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A B-52H Stratofortress bomber lifts off from Andersen Air Force Base, Guam, to support the Northern Edge exercise in Alaska, May 7, 2021.
A B-52H Stratofortress bomber lifts off from Andersen Air Force Base, Guam, to support the Northern Edge exercise in Alaska, May 7, 2021. (Louis Vega Jr./U.S.Air Force)

Air Force B-52 Stratofortress bombers have been front and center during the ongoing Northern Edge exercise in Alaska, first testing target data for an experimental hypersonic missile and then working with fighter jets.

On May 5, a B-52 flew a 13-hour roundtrip sortie to Alaska from Barksdale Air Force Base, La., to test data transmission and target sensing for the AGM-183 Air-Launched Rapid Response Weapon, a hypersonic missile being developed by Lockheed Martin for the Air Force, the service said in a news release Thursday.

A prototype of the hypersonic missile traveled up to eight times the speed of sound with a range of 1,000 miles, according to a report last month by the Congressional Research Service.

For last week’s test — during which no projectiles were actually fired — the B-52 received data from a command-and-control team gathered at Joint Base Elmendorf-Richardson.

The team, part of the exercise’s All-Domain Operation Capability Experiment, is synchronizing joint functions in forward locations during the two weeks of training that ends Friday, the Air Force said.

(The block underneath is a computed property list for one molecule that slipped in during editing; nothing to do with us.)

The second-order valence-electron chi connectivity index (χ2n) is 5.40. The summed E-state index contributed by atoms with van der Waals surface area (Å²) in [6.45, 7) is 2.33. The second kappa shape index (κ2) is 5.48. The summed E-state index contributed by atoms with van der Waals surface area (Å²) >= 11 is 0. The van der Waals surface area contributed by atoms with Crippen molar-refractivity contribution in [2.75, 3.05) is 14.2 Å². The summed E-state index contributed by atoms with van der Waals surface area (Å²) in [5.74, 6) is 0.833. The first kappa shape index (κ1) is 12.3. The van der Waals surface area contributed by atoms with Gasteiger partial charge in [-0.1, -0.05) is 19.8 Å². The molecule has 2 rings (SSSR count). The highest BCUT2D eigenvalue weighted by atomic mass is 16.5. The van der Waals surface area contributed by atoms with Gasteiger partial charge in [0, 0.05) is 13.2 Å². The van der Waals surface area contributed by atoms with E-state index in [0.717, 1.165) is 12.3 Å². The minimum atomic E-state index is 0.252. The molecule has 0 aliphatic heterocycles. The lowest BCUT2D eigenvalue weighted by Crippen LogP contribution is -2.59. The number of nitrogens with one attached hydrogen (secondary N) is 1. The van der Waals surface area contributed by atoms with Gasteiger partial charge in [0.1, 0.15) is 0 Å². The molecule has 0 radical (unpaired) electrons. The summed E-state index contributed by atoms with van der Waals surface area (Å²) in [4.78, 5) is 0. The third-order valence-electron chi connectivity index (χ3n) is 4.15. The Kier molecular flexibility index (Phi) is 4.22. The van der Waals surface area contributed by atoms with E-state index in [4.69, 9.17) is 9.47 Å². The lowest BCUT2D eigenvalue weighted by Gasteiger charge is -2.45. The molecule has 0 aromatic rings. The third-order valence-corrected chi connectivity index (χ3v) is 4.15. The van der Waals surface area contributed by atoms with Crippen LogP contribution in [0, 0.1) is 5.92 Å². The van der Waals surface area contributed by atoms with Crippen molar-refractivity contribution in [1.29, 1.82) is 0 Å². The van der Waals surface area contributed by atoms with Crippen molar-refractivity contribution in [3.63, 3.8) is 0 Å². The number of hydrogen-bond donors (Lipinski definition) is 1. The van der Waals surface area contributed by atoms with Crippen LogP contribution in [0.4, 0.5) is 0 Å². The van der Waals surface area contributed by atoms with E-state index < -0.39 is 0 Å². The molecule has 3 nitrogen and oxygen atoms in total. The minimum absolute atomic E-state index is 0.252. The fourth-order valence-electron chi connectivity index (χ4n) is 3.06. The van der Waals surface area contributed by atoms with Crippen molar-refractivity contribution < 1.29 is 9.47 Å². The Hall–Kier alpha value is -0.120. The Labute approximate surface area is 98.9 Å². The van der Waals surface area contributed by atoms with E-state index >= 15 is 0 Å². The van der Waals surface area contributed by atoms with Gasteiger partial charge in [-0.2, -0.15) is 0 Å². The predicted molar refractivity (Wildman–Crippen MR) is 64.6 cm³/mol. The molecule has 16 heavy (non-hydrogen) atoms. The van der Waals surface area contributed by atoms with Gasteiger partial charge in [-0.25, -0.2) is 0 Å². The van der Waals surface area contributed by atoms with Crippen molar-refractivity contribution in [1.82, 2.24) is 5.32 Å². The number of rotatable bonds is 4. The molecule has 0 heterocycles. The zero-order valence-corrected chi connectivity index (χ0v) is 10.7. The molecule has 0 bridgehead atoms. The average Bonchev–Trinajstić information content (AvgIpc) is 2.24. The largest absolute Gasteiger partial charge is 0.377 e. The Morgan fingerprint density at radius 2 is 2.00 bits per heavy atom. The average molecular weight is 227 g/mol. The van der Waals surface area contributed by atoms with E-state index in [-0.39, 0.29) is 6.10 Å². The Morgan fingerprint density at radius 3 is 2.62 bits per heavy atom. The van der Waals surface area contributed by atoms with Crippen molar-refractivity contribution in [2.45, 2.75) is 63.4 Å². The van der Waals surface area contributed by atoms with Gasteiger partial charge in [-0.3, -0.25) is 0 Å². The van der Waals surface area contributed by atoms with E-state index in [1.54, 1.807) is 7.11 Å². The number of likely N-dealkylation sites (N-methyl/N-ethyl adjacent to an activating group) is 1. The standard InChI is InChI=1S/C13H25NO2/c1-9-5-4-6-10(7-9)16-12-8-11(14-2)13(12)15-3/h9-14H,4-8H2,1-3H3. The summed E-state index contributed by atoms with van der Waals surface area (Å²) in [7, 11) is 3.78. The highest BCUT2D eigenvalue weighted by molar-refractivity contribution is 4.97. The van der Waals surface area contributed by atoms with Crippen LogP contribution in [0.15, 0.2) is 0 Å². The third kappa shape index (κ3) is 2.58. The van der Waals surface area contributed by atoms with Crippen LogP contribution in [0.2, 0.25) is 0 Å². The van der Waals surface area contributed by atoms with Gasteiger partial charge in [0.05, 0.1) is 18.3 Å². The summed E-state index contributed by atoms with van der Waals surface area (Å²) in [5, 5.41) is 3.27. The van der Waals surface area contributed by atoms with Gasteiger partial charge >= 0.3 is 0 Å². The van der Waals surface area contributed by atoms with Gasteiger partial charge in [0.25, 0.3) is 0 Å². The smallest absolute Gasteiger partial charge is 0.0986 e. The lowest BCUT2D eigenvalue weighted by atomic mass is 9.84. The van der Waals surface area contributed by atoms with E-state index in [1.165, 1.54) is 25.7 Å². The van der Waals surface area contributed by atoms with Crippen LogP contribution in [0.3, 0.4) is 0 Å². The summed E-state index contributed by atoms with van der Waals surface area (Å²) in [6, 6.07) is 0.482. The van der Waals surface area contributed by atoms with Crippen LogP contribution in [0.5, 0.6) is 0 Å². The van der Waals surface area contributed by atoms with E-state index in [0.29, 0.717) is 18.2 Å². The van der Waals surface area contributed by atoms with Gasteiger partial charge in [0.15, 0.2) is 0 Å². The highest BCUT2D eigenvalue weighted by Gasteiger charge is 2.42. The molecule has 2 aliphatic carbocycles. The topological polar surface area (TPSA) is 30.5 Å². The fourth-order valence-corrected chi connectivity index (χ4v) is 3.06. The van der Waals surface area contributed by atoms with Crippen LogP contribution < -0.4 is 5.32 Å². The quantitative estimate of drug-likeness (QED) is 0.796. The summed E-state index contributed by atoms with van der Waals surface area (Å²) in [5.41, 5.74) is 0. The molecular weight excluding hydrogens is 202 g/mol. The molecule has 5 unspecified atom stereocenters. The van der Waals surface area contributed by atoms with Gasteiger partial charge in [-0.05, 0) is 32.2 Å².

In this experiment, sensors operated by the command-and-control team sent target data to the B-52, which was more than 1,000 miles away.

The bomber then made a successful simulated hit of the target from 600 nautical miles away using a hypersonic missile.

The bomber crew confirmed the hit to other aircraft in the air, which closed the so-called “kill chain” for a successful missile strike.

“This was a test of the datalink that makes hypersonic-weapon targeting possible,” said 1st Lt. Savanah Bray, an Air Force spokeswoman.

“As hypersonic missile testing continues to go through the steps that it takes to eventually field this weapon, this is a major milestone in the data-forming process,” she said.

The experiment was one step in developing tactics that will be used by, for example, a pilot in the bomber’s cockpit to accurately fire the weapon once it becomes operational, Bray said.

Meanwhile, on Friday a B-52 flew from Andersen Air Force Base, Guam, to the vast Joint Pacific Alaska Range Complex, where it joined up with U.S. fighter jets during a Northern Edge Bomber Task Force mission.

The objective was to establish tactics and procedures in working with Navy and Marine Corps personnel, the Air Force said in a news release Monday.

“We have to get reps as a team,” Lt. Col. Jarred Prier, commander of the 20th Bomb Squadron and the bomber task force, said in the news release.

“It’s like basketball — sure I can practice free throws by myself, but there’s nothing like running drills with the rest of the team,” he said. “That is what we’re doing with Northern Edge.”

The long-range B-52s can carry both nuclear and conventional bombs and can fly more than 8,800 miles without refueling.

olson.wyatt@stripes.com Twitter: @WyattWOlson

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